Okay, starving students and dirtbag travellers. With the guidance of my bargain-hunting food friend Doug, I may have found the cheapest “meal” in all my road trip journeys. This tasty treat will set you back less than $2, unless you’re really hungry, in which case your bill might balloon to $2.50. And it’s available right in my high-priced hometown of Calgary, though not in a restaurant. It’s a Punjabi grocery store called Fruiticana, part of a B.C.-based family food empire that boasts its own Mexican mango farms and online radio station. Amongst store display cases teeming with clarified butter jars, Thai chiles and a strange, green-mouse-looking melon called karella, there’s a warming oven full of large, dome-shaped samosas. Sixty-nine cents apiece, and I’m guessing they tip the scales at over a third of a pound, obviously not the lightweight triangles you find in many Indian places. (At my Safeway deli, the samosas are $2.99 apiece, and they look smaller to me than Fruiticana’s).
Yeah, I know what you’re thinking: deep fried, warming oven… give it a pass. But we’re delightfully surprised at this lovely package of potato, peas and a mildly spicy curry, all wrapped in a soft, flaky crust. I figure at this price and quality, they must fly out of the store pretty fast and are thus steadily replaced with fresh ones. Let’s put it this way: We each have no trouble devouring two of these hefty samosas in the five minutes it takes to drive from the far-flung northeast neighbourhood of Falconridge to Deerfoot Trail. Which is the reason I don’t have any pictures to show you. The only downside is it costs me $3 in gas to eat $1.38 worth of samosas.
5075 Falconridge Boulevard (two other Calgary locations)
Speaking of great baked treats, it’s worth hunting down a buttermilk biscuit or two (only $1.50 apiece) at Forage, a mostly prepared meals to go place in southwest Calgary’s Marda Loop district. They’re flaky, rich and utterly delicious, especially if you get them warm from the oven. The place, however, is only open weekday afternoons.
Forage — Farm to Fork Foods to Go
3508 19 Street SW, Calgary
Weekdays 2 pm-7 pm
Lest you think all bargain eats in Calgary are ethnic, here are a few gems that are not.
There’s a healthy lineup of working-class folks when I arrive at Coco Brooks, alongside busy Blackfoot Trail in the city’s southeast. But this line moves with industrial efficiency—from the three order takers to the staff filling stacks of small cardboard boxes with pizzas. “How long will it take?” I ask, eyeing the crowd. “Twelve minutes,” my order taker confidently says. It actually takes 14, but, hey, the place is packed. You can get pasta or salad and eat it out of a disposable container with plastic utensils at one of some 30 small tables. But nearly everyone comes for the thick-crust pizza: four slices, served piping hot and sufficient for a healthy appetite. There are many pizza choices, but I can never resist the Egg n Bacon ($6.29). Sound horrible? It’s actually fantastic, the soft, puffy filling offset by just a slight crunch of smoked bacon and melted mozza and aged cheddar. Really, you’d hardly know there was scrambled egg in it. You can get unbaked pizzas, fresh or frozen, to cook at home. But I can never wait that long to sink my teeth into this not-so-guilty pleasure.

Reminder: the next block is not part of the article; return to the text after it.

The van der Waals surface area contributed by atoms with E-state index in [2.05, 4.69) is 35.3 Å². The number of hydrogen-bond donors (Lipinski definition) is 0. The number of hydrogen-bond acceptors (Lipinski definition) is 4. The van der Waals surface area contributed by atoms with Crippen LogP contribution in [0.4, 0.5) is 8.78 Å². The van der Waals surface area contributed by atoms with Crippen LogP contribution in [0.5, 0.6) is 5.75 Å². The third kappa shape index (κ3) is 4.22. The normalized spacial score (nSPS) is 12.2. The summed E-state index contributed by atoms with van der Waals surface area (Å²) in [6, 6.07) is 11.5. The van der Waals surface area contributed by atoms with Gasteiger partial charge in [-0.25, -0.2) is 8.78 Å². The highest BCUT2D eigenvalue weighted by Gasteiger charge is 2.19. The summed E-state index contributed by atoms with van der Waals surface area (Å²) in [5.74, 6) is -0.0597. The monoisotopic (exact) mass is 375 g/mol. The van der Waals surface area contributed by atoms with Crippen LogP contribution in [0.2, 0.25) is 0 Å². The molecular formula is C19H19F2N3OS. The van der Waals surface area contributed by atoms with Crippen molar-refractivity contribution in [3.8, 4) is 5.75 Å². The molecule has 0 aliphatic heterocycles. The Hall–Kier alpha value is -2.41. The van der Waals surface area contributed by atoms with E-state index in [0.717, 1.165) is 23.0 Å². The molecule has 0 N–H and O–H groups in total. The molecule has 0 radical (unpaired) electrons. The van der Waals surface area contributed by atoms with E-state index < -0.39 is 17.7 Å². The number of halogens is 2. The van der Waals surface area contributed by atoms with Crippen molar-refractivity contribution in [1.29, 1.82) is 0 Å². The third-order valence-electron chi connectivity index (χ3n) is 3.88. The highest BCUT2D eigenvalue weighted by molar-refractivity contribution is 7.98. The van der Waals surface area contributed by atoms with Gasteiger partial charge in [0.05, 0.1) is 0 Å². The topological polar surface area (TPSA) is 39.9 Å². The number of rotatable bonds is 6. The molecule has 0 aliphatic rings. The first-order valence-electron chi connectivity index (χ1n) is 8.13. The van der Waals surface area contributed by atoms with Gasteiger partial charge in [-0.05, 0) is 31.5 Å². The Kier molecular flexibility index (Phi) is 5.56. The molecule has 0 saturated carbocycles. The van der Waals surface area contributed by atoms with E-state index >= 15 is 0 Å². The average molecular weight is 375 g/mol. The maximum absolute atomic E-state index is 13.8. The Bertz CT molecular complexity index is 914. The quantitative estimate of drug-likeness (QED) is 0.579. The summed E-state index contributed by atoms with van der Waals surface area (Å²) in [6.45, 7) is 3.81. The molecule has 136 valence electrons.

640 42 Avenue SE, #80 (two other Calgary locations)
Monday to Thursday 8 am-8 pm, Friday 8 am-9 pm, Saturday 9 am-8 pm
Not far away on another industrial street, there’s a shorter, definitely more hipster line awaiting the fabulous day’s creations at Sidewalk Citizen Bakery. It’s a tiny takeout place where you can watch a team of bakers (surrounding a huge mound of rising dough, from a four-year-old sourdough culture) create, say, Challah bread, long cheese sticks, sour cherry scones, rectangles of roasted vegetable pizza and blueberry-topped, glazed Danishes. Excuse me while I wipe the drool off my chin. I restrict myself to ordering an open-faced meat sandwich, featuring a thick layer of delicious, crusted smoked ham hock with aged cheddar and zucchini atop toasted house bread. At $8.50, it’s a more expensive, smaller lunch than other places on this list, but it’s good value for the excellent quality and creativity of anything they make here. The food at Sidewalk Citizen is matched by the story of owner Aviv Fried, who in car-crazed, sprawling Calgary had the stroke of genius, or madness, to start a bakery featuring inner-city delivery by bicycle. He has since expanded to include a bakery deli in Sunnyside (338 10 Street NW).
Sidewalk Citizen Bakery
5524 1A Street SW, Calgary
Tuesday to Thursday 10:30 am-2 pm, Friday and Saturday 10 am-3 pm (Sunnyside deli 7 days a week from 9 am, except 9:30 am Sunday)
It’s well enough to unearth cheap eateries in industrial areas, suburban neighbourhoods, food courts and strip malls. But certainly there’s no bargain-basement restaurant in the heart of high-rent downtown Calgary, right? In fact, there is. At Sunterra Market, you can get a filling, savoury Big Pan meal for $5.89. Sure, these stew-like meals are ladled out of enormous pans and the temperature isn’t always consistently hot. But my red Thai chicken curry contains tender chunks of chicken and strips of sautéed onions and red peppers in a creamy, slightly spicy sauce atop a bed of rice (Note: There are two big pan specials a day, with the offerings changing throughout the week). The newest and grandest, Keynote, of four downtown Sunterra locations is hopping at lunch, with office workers lining up for efficiently produced meals such as paninis ($5.60), four-slice pizzas ($6.99) and crepes ($6.50). A nice touch is the use of real plates, metal utensils and comfortable tables and booths. No, it’s not haute cuisine. But it is cheap, tasty and fast—you should have no trouble ordering and finishing lunch in half an hour. Downstairs, there’s a high-end grocery and deli for food to go or eat upstairs.
Sunterra is a rare Alberta company that’s vertically integrated. The Price family owns advanced beef and pork farms northeast of Calgary, processes the meat in their own plants and ships much of it to Japan and the U.S. But you can also find it in their 10 grocery/restaurant outlets in Calgary and Edmonton. Look for their sausages, bacon and other cured meats produced by Valbella Gourmet Foods in Canmore.
March 2013 update: Had Sunday breakfast at Sunterra’s busy 17th Avenue SW location and must say the bargains continue. Excellent omelettes and burgers, with sides of fruit and roasted veggies and potatoes, with nearly everything just over $6.
200 12 Avenue SE (Keynote, three other downtown Calgary locations serving lunch)
Daily 6 am-10 pm
If you’ve got some other bargain eats suggestions in Calgary, let me know. Just hit the “Reply” button.